Wednesday, 19 July 2017

Teacher Feature - Professor Jeremy Pritchard sheds light on enterprise in the currriculum

The PR team interviews Prof. Jeremy Pritchard
The University of Birmingham is embedding
enterprise within the curriculum in various

One such enterprising individual driving this, is Professor Jeremy Pritchard. He is the Professor  of Life Sciences Education and the Director of Education, for The College of Life and Environmental Sciences.

"Enterprise means moving outside the normal knowledge framework and seeing that the skills learnt in University have wider applicability; they can be applied to different situations. I think creativity is key to it." 
Jeremy stressed the relevance of enterprise in the curriculum for helping students enhance their employability prospects.

 "I think enterprise in the curriculum is very important in the modern world. It highlights relevance and gives a deeper learning of the appropriate skills."

According to Jeremy, impact can be created through enterprise, building on the subject specific skills.  It helps in interdisciplinary areas where a different set of skills are needed. Like for example, scientists exhibit a lot of creativity while planning and executing experiments. But it isn't always recognized as an enterprising skill associated to scientists. Yet it's creativity that employers are wanting.

You may not even know you doing enterprise in your studies! Enterprise can be incorporated into the curriculum in different ways. It can be through introducing enterprise modules, adding additional components to existing modules or even getting alumni to speak about how their  enterprising attitude helped in the workplace. It's all about making the knowledge more relevant in an employment context.  Placements and internships are important  - but developing such skills within the curriculum is also something employers look for.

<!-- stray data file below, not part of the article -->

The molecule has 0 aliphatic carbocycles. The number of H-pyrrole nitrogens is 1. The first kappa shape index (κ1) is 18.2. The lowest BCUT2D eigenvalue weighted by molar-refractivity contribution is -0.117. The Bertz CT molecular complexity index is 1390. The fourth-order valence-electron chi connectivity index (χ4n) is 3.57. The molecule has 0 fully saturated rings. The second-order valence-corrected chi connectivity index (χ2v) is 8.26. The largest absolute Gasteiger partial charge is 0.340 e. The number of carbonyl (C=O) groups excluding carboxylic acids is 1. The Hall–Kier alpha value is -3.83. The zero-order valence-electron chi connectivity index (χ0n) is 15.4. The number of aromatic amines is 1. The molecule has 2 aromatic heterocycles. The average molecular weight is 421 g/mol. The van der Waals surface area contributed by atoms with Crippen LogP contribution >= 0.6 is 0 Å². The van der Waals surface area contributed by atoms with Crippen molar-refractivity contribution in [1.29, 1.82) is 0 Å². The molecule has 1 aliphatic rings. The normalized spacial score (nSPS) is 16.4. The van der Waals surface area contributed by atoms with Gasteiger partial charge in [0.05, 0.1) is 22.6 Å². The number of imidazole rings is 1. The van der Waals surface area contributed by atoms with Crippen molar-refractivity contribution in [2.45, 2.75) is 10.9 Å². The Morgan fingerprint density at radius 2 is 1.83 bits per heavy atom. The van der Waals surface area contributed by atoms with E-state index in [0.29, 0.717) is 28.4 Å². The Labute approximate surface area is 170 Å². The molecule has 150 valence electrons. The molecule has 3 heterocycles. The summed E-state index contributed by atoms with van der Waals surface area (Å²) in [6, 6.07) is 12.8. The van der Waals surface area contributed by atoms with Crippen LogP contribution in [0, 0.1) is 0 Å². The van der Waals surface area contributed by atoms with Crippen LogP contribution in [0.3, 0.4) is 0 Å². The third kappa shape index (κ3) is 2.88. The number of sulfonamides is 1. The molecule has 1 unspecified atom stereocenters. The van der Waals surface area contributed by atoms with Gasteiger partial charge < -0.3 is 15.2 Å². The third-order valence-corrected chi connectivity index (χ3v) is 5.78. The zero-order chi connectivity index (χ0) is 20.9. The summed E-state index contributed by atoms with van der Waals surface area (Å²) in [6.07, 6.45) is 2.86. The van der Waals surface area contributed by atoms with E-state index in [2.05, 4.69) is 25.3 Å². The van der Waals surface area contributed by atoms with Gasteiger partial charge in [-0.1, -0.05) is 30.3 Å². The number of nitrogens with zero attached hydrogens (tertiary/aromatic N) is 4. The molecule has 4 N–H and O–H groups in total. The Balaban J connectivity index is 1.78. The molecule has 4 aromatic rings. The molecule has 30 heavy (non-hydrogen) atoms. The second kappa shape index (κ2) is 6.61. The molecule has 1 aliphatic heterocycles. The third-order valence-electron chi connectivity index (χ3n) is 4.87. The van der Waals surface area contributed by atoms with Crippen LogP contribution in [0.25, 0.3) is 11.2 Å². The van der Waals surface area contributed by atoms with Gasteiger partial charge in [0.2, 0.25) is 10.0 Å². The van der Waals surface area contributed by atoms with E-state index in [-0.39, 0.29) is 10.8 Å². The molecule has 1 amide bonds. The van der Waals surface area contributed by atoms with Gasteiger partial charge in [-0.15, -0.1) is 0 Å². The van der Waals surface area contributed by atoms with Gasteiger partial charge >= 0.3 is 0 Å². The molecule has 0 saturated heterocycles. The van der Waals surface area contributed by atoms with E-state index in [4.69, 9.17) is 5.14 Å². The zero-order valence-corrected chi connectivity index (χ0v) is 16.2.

Along with creativity, other things like empathy, group work, problem solving and even resilience and reflection are  key. For example, Jeremy said the ability to reflect is something employers really look for as it shows the ability to accept failure and learn from it. In our third year projects, we get to learn to solve problems independently as they plan and research their projects, which greatly improves their enterprise skills.

"Students think of failures as failures but they are actually positives as they demonstrate resilience." 
All we need to do is identify where we're developing the enterprising skills within the curriculum and apply those new skills in different ways.

Lakshmipriya Venkatesan interviewed Professor Jeremy Pritchard in April 2017.
Student PR team

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